Glass containers become weaker with use, due to abrasion of the outer surface as a result of container to container contact or contact with other surfaces. Treating the surface with compounds of titanium or tin and replacement of the sodium ions at the surface with potassium ions can reduce this problem. The resistance of glass containers to sudden changes in temperature is reduced as the thickness of the glass increases. Thus, when designing glass containers which are to be subjected to heating or cooling, e.g. when the product is to be sterilized or pasteurized in its bottle or jar, or if the container is to be hot-filled with product, a compromise has to be achieved between their mechanical strength and thermal shock resistance. Heating and cooling should be carried out relatively slowly to avoid thermal damage to glass containers.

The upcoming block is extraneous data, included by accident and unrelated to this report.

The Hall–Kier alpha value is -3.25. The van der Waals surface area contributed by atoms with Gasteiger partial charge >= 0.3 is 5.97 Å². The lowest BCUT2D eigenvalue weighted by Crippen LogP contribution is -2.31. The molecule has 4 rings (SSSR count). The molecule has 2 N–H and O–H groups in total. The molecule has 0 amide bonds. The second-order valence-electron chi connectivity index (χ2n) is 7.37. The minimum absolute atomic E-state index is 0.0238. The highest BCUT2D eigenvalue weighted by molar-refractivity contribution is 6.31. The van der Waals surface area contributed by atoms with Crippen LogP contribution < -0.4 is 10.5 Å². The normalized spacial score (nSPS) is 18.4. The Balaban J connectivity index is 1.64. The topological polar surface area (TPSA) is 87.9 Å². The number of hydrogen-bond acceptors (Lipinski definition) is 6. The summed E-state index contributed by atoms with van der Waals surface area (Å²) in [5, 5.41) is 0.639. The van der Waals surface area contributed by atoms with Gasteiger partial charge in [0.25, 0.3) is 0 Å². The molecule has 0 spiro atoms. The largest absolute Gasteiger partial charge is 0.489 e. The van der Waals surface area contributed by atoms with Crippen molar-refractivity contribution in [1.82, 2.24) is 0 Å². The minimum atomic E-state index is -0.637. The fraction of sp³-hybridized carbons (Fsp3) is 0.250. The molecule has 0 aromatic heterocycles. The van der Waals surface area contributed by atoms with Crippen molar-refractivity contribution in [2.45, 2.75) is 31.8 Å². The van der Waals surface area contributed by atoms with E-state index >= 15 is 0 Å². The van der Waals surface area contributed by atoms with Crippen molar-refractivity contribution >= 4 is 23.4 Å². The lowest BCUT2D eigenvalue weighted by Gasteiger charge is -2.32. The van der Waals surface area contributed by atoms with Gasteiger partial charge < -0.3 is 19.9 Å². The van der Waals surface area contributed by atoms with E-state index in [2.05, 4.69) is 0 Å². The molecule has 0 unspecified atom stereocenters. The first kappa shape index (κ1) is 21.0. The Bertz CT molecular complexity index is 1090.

Glass containers are sealed by compressing a resilient disc, ring or plug against the sealing surface of the container and maintaining it in the compressed condition by means of a retaining cap. The resilient material may be cork, rubber or plastic. The cap is made of metal or plastic. The cap may be screwed on, crimped on or pushed in or onto the finish of the container. Roll-on caps are used as tamper-evident closures. Different closures are effective when: (a) the pressure inside the container is close to atmospheric pressure (normal seal), (b) the pressure inside the container is less than that outside (vacuum seal), (c) the pressure inside the container is higher than that outside (pressure seal). Pressure seals are necessary when packaging carbonated drinks. Single trip glass containers are used for liquids such as some beers, soft drinks, wines, sauces, salad dressings and vinegars and for dry foods such as coffee and milk powders. Multitrip containers are used for pasteurized milk, some beers and soft drinks. Products heated in glass containers include sterilized milk, beer, fruit juices and pickled vegetables.

 12.2. Surface treatments

After forming, surface treatment is applied to the container in two stages: hot end and cold end treatment, respectively.